This being Assertaind Mr. Stuart one of the parteners was Dispatchd to com across the Continent to give us this Information4—which is truly flatring in 1810 & 11 the northwest company Send a party of men across to columbia River to explore & get Information thy arivd at our Establishment in June 1811—and Returnd to Montreal in Decr. 1812 with Such Information as Deter[m]ind them to comunicate it to there government & to fix also an exstablishemt at Columbia River for this purpose they have fittd out at London the ship Isaac Todd caring 20 guns b[ear]ing letter of Marque and the government have Send with her the Phoebe a 36 gun frigate comanded by Capn Hiller who Saild with Seald orders Some time in the Latter end of march (with views & Directions no Doubt to Destroy our Establishment & to Rob us of our property there) as she Saild at the most unfavourable Season it is povable that she & the Todd will have a Long passage & may not arrive before Decr. next at the River when the Season will be unfavourable for aney oprations and thy can not Do much before next Spring—it was unfortunate that the Information Relative to the country & the Situation of our establishment cam So late to hand for had it ben earlier Rec’d means might have ben taking to have compleatly Securd ourselfs at the Settlement & mouth of the Columbia—the Investments made in this Enterprize by the american furr company amount to between 4 & 500.000$—and thy are not in a Situation to proseed farther in safty without aid from the government and from what is here Stated it will be perseived that nothing Less than a good Stout frigat can aford adquite aid & protection—the questions which Result are two the first is can & will the government grant this protection and the Second is the object Such as to warrent the expence Attenting it the first question the government can best Deside the frigate Constitution is now Reparing at Boston & will provably Some time hence Sail on a Cruis—in Reply to the Second question it is to be Remarkd that the furr trade or trade with the Indians is of Importanes in Several points of view first we are in want of the articl of furrs for the use of our owen manufactor we have ben Constandly obligd to purchas furrs in Canada and furrs too which thy have collectd with in the Tertorries of the u.S. Second it is very Importand that we should have the Influanes over our owen Indians & those neare them & this can only be Securd by friendly Intercours & through the means of Pepal whos Interst it is to Cultivate it. It will be precived by what is here Statd that the views of the american furr company Embrase (to the exclution of the British) all the trade with the Indians in our terrtorries from the Laks to the Columbia River & the Pacfice oc[e]an by Establishing a Regular Chaine of Post across the Continents which it is now Assertaind is Practible and to carry on a Direct trade from the columbia to Chinia & from therre to America as well as on the coast north & South of the Columbia & with the Russian Settlements in that quater of the world—and there is no Doubt but that if no Interuptio⟨n⟩ in a few years the amount will exceed Som Millions of Dollars ⅌ anum—should the government Send a frigate and thereby Safe now the Establishment there can be no Doubt of our holding it untill by treaty it maybe or must be given up—there is great provebility if the Plan is well formd and a frigate is Send that she will capture the Phoebe there being now from between 13 & 15 american ships & Brigs on the north west coast whos Cargos Can not be worth less than about 1800.000$ and there being furrs which must be exchangd for teas in Canton the Revenue or Duty arrissing from tham will amount to an equil if not a greater Sum All which may be Saved if a frigate is Send there If on the other hand nothing is Done the Probelity than is that all the property on that Coast will be Lost & our establishment be destroyd and it may be suposed that not maney if aney man will be found to Engage in a Leik Enterprize the prosecution of which Require So many means and So much time and the Indian trade will have to be carrid on by government at a very Disadvantage rate or be abandond to the British traders who will be the better able to Do So by means of the property which thy will have taking from the Enterprizing americans now engagd many of whom have Spend 3 years of thire Lifs enduring the Severest hardships while others will Loose thire fortunes acquird by Industory.5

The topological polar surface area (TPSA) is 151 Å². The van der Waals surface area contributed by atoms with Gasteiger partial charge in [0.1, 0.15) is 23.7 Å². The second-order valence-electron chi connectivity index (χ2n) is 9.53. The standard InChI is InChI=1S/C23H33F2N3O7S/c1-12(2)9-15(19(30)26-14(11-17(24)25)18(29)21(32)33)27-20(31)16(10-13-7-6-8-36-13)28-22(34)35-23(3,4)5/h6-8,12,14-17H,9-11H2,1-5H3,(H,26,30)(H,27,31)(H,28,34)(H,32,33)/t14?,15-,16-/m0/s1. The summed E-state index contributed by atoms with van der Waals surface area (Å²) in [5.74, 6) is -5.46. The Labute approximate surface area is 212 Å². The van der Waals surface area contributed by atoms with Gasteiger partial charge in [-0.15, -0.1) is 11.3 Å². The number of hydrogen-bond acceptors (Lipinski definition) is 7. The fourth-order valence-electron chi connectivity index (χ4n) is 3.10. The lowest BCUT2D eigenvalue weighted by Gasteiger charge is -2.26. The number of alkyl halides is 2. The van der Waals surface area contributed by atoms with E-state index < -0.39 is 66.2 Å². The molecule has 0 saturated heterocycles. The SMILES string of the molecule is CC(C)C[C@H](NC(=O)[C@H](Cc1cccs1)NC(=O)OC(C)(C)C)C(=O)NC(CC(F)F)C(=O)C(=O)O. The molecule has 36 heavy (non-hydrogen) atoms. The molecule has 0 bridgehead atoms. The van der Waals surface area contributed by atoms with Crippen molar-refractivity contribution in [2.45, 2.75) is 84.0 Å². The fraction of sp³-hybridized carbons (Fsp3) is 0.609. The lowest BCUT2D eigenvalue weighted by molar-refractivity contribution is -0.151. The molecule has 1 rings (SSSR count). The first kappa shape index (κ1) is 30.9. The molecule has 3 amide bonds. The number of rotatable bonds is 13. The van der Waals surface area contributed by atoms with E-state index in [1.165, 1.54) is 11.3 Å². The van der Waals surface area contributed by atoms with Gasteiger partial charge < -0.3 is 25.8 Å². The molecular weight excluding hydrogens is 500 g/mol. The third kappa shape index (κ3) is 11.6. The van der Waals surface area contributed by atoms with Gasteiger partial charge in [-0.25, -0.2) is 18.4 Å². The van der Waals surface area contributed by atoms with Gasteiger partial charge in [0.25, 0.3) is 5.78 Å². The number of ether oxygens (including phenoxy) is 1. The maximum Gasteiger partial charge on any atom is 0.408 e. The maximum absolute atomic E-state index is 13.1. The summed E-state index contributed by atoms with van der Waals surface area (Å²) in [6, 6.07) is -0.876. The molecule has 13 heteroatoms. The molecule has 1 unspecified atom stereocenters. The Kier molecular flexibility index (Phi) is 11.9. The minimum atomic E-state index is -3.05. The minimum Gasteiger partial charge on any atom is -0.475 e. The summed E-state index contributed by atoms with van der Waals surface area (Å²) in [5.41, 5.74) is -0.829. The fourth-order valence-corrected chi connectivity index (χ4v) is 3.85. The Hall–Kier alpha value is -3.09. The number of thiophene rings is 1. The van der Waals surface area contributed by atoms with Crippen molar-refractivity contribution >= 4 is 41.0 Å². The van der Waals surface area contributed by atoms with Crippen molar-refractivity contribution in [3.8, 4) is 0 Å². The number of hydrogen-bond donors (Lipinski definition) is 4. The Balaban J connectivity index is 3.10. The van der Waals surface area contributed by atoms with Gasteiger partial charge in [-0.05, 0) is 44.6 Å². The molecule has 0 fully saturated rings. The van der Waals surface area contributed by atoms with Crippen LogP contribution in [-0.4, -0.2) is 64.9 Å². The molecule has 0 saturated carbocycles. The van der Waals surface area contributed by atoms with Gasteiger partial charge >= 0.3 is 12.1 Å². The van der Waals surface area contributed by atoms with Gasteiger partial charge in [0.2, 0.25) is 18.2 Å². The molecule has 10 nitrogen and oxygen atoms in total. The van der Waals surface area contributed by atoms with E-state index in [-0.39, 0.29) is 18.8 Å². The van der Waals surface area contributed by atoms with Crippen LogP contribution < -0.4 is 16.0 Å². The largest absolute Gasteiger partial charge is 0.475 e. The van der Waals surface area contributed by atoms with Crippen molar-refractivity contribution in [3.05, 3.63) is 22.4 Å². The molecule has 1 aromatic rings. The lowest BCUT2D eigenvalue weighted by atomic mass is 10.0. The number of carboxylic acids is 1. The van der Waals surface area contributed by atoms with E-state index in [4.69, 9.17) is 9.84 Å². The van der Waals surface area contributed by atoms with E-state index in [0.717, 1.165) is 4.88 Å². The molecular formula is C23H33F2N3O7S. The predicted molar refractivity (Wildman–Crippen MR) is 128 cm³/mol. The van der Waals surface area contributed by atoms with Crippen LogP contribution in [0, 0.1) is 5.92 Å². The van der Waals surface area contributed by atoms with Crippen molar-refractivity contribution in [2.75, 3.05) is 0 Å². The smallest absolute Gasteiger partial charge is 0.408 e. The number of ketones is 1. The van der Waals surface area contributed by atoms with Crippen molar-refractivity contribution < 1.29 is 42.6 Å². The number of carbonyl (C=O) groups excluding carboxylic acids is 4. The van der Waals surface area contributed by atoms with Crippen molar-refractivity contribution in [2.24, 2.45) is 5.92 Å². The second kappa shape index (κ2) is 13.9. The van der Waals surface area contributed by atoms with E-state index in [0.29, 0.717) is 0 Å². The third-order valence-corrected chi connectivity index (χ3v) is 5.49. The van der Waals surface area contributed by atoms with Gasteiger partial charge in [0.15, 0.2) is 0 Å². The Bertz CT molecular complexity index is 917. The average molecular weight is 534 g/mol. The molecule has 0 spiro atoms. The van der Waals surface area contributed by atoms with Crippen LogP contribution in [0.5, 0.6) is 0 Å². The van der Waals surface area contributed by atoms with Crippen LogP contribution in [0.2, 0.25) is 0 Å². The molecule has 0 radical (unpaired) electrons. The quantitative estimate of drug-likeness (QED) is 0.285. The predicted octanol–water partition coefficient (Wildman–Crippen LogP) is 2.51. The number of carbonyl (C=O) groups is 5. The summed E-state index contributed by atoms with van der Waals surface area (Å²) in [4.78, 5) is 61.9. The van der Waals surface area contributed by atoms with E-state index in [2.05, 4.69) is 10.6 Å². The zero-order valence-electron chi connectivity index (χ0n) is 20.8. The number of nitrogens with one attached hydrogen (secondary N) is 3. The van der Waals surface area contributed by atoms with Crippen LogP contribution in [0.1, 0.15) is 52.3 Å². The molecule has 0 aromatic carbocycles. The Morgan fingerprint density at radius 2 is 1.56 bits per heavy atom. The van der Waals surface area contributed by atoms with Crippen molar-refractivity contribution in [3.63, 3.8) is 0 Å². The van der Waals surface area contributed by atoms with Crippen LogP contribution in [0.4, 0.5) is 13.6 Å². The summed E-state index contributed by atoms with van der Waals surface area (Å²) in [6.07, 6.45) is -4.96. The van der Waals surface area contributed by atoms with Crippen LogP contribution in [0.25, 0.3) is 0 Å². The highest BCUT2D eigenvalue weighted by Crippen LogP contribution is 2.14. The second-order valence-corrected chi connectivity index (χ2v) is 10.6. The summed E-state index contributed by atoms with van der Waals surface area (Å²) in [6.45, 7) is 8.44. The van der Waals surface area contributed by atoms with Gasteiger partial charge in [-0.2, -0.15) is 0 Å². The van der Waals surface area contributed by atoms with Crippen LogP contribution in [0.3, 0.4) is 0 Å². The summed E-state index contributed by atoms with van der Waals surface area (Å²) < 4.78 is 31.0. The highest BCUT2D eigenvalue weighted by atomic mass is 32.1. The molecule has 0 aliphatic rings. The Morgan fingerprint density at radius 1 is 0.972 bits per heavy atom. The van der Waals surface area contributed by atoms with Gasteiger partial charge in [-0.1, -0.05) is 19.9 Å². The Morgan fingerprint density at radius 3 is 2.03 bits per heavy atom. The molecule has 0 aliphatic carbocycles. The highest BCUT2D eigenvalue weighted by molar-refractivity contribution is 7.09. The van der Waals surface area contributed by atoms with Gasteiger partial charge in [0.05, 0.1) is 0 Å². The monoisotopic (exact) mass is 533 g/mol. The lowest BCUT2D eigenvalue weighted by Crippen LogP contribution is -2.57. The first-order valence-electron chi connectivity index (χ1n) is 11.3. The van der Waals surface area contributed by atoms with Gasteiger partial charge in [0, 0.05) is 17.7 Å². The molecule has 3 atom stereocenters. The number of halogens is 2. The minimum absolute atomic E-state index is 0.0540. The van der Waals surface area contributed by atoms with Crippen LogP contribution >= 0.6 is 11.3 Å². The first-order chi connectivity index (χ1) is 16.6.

The Relenquishment of an object So great as the one here in question can not but be attented with bitter regret while an effort on the part of government to Secur & Safe it can not but be attented with aplause and have the approbation of every genrous american fealling and should an american frigate capture a British in those Remote Seas the effort could not fail of giving to the world that Impression of american Enterprize to which it is So justly entiteld. I begg Leave to add extract of a Letter from Mr. Jefferson6 as also one from Mr. Stuart from the Interior and about 150 Mils from our Establishment when Speeking of Mr. Thompson who was Send to Columbia by the north west company to Spy out our Situation & make Reports of the country & &. I have the Honnor To be most Respectfully Sir your most obed.